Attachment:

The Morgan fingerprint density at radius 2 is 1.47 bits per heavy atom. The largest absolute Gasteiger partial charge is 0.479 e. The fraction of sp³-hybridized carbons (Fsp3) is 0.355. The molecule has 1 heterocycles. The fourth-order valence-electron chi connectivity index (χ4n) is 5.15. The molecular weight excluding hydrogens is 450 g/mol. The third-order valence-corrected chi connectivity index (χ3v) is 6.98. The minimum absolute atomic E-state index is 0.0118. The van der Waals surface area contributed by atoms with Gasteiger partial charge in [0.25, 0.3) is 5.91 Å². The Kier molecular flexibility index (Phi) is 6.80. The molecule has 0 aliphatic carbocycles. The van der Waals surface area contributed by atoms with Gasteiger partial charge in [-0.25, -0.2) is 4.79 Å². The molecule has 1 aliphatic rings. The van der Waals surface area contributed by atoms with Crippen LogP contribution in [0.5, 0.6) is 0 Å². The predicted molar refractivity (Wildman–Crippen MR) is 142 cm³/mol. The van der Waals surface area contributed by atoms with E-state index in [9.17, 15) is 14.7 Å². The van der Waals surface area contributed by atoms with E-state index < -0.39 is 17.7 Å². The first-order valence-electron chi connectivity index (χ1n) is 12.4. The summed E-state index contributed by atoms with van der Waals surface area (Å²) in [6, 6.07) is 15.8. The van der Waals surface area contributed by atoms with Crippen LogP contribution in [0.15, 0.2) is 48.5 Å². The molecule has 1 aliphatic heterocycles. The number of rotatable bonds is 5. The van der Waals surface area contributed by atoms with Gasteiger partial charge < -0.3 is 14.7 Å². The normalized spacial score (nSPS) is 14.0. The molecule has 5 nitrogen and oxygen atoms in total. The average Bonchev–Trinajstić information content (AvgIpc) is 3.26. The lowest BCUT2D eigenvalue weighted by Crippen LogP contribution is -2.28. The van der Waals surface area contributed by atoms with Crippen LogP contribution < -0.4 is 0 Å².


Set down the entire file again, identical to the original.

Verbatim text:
The Morgan fingerprint density at radius 2 is 1.47 bits per heavy atom. The largest absolute Gasteiger partial charge is 0.479 e. The fraction of sp³-hybridized carbons (Fsp3) is 0.355. The molecule has 1 heterocycles. The fourth-order valence-electron chi connectivity index (χ4n) is 5.15. The molecular weight excluding hydrogens is 450 g/mol. The third-order valence-corrected chi connectivity index (χ3v) is 6.98. The minimum absolute atomic E-state index is 0.0118. The van der Waals surface area contributed by atoms with Gasteiger partial charge in [0.25, 0.3) is 5.91 Å². The Kier molecular flexibility index (Phi) is 6.80. The molecule has 0 aliphatic carbocycles. The van der Waals surface area contributed by atoms with Gasteiger partial charge in [-0.25, -0.2) is 4.79 Å². The molecule has 1 aliphatic rings. The van der Waals surface area contributed by atoms with Crippen LogP contribution in [0.5, 0.6) is 0 Å². The predicted molar refractivity (Wildman–Crippen MR) is 142 cm³/mol. The van der Waals surface area contributed by atoms with E-state index in [9.17, 15) is 14.7 Å². The van der Waals surface area contributed by atoms with E-state index < -0.39 is 17.7 Å². The first-order valence-electron chi connectivity index (χ1n) is 12.4. The summed E-state index contributed by atoms with van der Waals surface area (Å²) in [6, 6.07) is 15.8. The van der Waals surface area contributed by atoms with Crippen LogP contribution in [0.15, 0.2) is 48.5 Å². The molecule has 1 aliphatic heterocycles. The number of rotatable bonds is 5. The van der Waals surface area contributed by atoms with Gasteiger partial charge < -0.3 is 14.7 Å². The normalized spacial score (nSPS) is 14.0. The molecule has 5 nitrogen and oxygen atoms in total. The average Bonchev–Trinajstić information content (AvgIpc) is 3.26. The lowest BCUT2D eigenvalue weighted by Crippen LogP contribution is -2.28. The van der Waals surface area contributed by atoms with Crippen LogP contribution < -0.4 is 0 Å².